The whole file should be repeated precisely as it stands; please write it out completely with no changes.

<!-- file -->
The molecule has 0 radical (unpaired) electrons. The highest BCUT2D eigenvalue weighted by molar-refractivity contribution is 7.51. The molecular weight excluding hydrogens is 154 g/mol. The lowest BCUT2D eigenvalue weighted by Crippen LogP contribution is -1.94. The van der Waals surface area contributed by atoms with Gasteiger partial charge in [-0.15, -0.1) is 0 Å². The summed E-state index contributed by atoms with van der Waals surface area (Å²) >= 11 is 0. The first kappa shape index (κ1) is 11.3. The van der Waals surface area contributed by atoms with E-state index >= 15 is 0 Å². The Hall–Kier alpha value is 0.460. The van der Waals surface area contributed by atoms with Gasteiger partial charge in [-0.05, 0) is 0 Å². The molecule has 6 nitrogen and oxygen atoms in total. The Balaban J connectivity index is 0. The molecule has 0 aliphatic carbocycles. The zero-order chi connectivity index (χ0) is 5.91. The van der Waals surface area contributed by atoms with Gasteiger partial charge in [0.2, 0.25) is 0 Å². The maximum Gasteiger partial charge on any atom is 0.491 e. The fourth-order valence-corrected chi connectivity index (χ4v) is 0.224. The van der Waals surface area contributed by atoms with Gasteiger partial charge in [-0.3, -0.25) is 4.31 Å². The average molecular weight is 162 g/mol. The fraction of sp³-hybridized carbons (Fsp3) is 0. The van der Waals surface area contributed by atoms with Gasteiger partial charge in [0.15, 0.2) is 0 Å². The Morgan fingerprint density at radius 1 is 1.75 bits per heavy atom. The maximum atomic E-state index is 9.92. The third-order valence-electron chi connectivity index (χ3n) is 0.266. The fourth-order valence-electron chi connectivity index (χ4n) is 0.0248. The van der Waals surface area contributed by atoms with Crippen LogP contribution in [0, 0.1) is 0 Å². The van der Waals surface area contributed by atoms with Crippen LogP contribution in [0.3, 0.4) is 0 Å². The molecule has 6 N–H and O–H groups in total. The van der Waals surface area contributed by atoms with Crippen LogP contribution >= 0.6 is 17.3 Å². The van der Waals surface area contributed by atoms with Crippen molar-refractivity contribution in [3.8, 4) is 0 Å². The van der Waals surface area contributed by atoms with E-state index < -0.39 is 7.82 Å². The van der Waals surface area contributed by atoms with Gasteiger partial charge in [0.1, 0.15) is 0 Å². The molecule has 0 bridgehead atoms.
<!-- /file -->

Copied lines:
The molecule has 0 radical (unpaired) electrons. The highest BCUT2D eigenvalue weighted by molar-refractivity contribution is 7.51. The molecular weight excluding hydrogens is 154 g/mol. The lowest BCUT2D eigenvalue weighted by Crippen LogP contribution is -1.94. The van der Waals surface area contributed by atoms with Gasteiger partial charge in [-0.15, -0.1) is 0 Å². The summed E-state index contributed by atoms with van der Waals surface area (Å²) >= 11 is 0. The first kappa shape index (κ1) is 11.3. The van der Waals surface area contributed by atoms with E-state index >= 15 is 0 Å². The Hall–Kier alpha value is 0.460. The van der Waals surface area contributed by atoms with Gasteiger partial charge in [-0.05, 0) is 0 Å². The molecule has 6 nitrogen and oxygen atoms in total. The Balaban J connectivity index is 0. The molecule has 0 aliphatic carbocycles. The zero-order chi connectivity index (χ0) is 5.91. The van der Waals surface area contributed by atoms with Gasteiger partial charge in [0.2, 0.25) is 0 Å². The maximum Gasteiger partial charge on any atom is 0.491 e. The fourth-order valence-corrected chi connectivity index (χ4v) is 0.224. The van der Waals surface area contributed by atoms with Gasteiger partial charge in [-0.3, -0.25) is 4.31 Å². The average molecular weight is 162 g/mol. The fraction of sp³-hybridized carbons (Fsp3) is 0. The van der Waals surface area contributed by atoms with Gasteiger partial charge in [0.15, 0.2) is 0 Å². The Morgan fingerprint density at radius 1 is 1.75 bits per heavy atom. The maximum atomic E-state index is 9.92. The third-order valence-electron chi connectivity index (χ3n) is 0.266. The fourth-order valence-electron chi connectivity index (χ4n) is 0.0248. The van der Waals surface area contributed by atoms with Crippen LogP contribution in [0, 0.1) is 0 Å². The van der Waals surface area contributed by atoms with Crippen LogP contribution in [0.3, 0.4) is 0 Å². The molecule has 6 N–H and O–H groups in total. The van der Waals surface area contributed by atoms with Crippen LogP contribution >= 0.6 is 17.3 Å². The van der Waals surface area contributed by atoms with Crippen molar-refractivity contribution in [3.8, 4) is 0 Å². The van der Waals surface area contributed by atoms with E-state index < -0.39 is 7.82 Å². The van der Waals surface area contributed by atoms with Gasteiger partial charge in [0.1, 0.15) is 0 Å². The molecule has 0 bridgehead atoms.